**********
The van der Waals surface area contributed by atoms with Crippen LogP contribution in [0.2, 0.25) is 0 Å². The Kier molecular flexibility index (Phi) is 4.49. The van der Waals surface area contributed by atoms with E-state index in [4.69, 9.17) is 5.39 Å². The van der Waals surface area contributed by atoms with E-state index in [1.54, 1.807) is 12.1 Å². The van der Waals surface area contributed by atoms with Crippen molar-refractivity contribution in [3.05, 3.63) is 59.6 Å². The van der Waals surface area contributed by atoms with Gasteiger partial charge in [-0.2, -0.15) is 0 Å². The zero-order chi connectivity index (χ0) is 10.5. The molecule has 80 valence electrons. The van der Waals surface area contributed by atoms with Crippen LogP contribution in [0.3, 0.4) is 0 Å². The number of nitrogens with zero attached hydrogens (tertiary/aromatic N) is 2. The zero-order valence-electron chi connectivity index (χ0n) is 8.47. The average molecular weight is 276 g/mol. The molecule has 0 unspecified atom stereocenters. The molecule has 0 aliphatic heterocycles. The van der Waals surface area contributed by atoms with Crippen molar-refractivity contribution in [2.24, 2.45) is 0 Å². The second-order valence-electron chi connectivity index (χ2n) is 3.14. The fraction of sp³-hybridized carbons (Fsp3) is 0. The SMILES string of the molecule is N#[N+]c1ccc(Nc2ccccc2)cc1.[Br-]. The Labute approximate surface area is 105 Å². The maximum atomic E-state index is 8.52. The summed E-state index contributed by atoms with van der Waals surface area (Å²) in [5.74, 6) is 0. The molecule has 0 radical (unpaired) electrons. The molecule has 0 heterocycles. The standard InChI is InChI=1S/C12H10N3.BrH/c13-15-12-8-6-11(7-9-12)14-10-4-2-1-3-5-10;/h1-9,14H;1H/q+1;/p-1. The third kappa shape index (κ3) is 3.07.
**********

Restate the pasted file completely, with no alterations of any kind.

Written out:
The van der Waals surface area contributed by atoms with Crippen LogP contribution in [0.2, 0.25) is 0 Å². The Kier molecular flexibility index (Phi) is 4.49. The van der Waals surface area contributed by atoms with E-state index in [4.69, 9.17) is 5.39 Å². The van der Waals surface area contributed by atoms with E-state index in [1.54, 1.807) is 12.1 Å². The van der Waals surface area contributed by atoms with Crippen molar-refractivity contribution in [3.05, 3.63) is 59.6 Å². The van der Waals surface area contributed by atoms with Gasteiger partial charge in [-0.2, -0.15) is 0 Å². The zero-order chi connectivity index (χ0) is 10.5. The molecule has 80 valence electrons. The van der Waals surface area contributed by atoms with Crippen LogP contribution in [0.3, 0.4) is 0 Å². The number of nitrogens with zero attached hydrogens (tertiary/aromatic N) is 2. The zero-order valence-electron chi connectivity index (χ0n) is 8.47. The average molecular weight is 276 g/mol. The molecule has 0 unspecified atom stereocenters. The molecule has 0 aliphatic heterocycles. The van der Waals surface area contributed by atoms with Crippen molar-refractivity contribution in [2.24, 2.45) is 0 Å². The second-order valence-electron chi connectivity index (χ2n) is 3.14. The fraction of sp³-hybridized carbons (Fsp3) is 0. The SMILES string of the molecule is N#[N+]c1ccc(Nc2ccccc2)cc1.[Br-]. The Labute approximate surface area is 105 Å². The maximum atomic E-state index is 8.52. The summed E-state index contributed by atoms with van der Waals surface area (Å²) in [5.74, 6) is 0. The molecule has 0 radical (unpaired) electrons. The molecule has 0 heterocycles. The standard InChI is InChI=1S/C12H10N3.BrH/c13-15-12-8-6-11(7-9-12)14-10-4-2-1-3-5-10;/h1-9,14H;1H/q+1;/p-1. The third kappa shape index (κ3) is 3.07.